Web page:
PodWorks has a number of features that require it to match songs on the iPod to their counterparts in iTunes: “Show Only Songs Not in iTunes,” duplicate prevention, and (new in this release) metadata-only transfers.
Traditionally, PodWorks has determined that a given track on the iPod is the same song as a track in iTunes by searching through the iTunes library for a track with a matching title/artist/album combination. Unfortunately, while I implemented this search using an efficient algorithm, the process was still slow-ish and could occasionally be inaccurate.
In this release I have improved both the performance and accuracy of the song matching process: the former by ensuring that PodWorks only re-reads the iTunes library (as expressed in the “iTunes Music Library.xml” file) when necessary (as determined by the file system modified date), the latter by simply fixing some bugs in the algorithm.
Recent iTunes history has also seen the introduction of a useful new concept in the iPod database—iTunes persistent IDs—and PodWorks 2.9.3 also takes advantage of this development to provide more efficient and accurate matching of songs under certain conditions.
The database entry for each track on the iPod has a persistent ID number, you see, and that ID will match the ID of a song track in the iPod’s “home” iTunes library. Thanks to this correspondence, PodWorks can do more efficient and bulletproof matching of songs between the iPod and iTunes, assuming the iTunes library it is matching against was the one from which it was synced. In the case where the iPod was synced from a different library, PodWorks can still fall back on its traditional title/artist/album matching technique. The “iTunes” tab in PodWorks’ Preferences window now also gives the user some control over the matching technique used (persistent ID matching with a fallback on title/artist/album search, persistent ID only, and title/artist/album search only).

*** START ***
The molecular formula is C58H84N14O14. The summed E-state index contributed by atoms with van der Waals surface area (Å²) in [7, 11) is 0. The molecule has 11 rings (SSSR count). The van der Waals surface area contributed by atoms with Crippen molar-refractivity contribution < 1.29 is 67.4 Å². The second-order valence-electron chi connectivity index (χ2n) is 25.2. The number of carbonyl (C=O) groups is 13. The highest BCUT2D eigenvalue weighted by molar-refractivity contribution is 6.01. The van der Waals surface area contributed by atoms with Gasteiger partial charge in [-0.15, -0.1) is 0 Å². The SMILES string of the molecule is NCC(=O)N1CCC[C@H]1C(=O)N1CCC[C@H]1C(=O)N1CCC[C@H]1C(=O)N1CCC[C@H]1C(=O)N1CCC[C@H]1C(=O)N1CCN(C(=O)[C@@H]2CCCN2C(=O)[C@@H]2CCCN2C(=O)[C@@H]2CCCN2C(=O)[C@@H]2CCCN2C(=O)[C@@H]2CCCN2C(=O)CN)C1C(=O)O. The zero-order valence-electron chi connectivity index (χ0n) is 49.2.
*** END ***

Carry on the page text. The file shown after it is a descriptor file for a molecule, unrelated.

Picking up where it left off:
As I mentioned above, PodWorks also has a new feature that benefits from all of these song matching improvements: metadata-only transfer. Eventually I may do a more prominent UI for this feature, but right now it is essentially implemented as a new option for how PodWorks handles duplicate prevention during transfers. If the appropriate Preferences checkbox is checked, and PodWorks determines (using the aforementioned matching methods) that a given song being transferred is already present in iTunes, it will simply modify the metadata (title, artist, album, comments, composer, genre, year, last played date, disc number, total discs, track number, total tracks, play count, star rating) for the track in iTunes so that it matches the metadata for the track on the iPod.
Other Assorted Changes
It’s actually kind of difficult to list all of the changes I made during the course of this release, but a few others include:
- Modernized low level file copy code by removing deprecated API.
- Made track sort order match iTunes more closely.
- Added “last played date” to the set of metadata PodWorks can copy along with songs.
PodWorks 2.9.3 is a free update for registered users, so sit back and enjoy the fruits of my last few months’ labors. And just you wait for 3.0!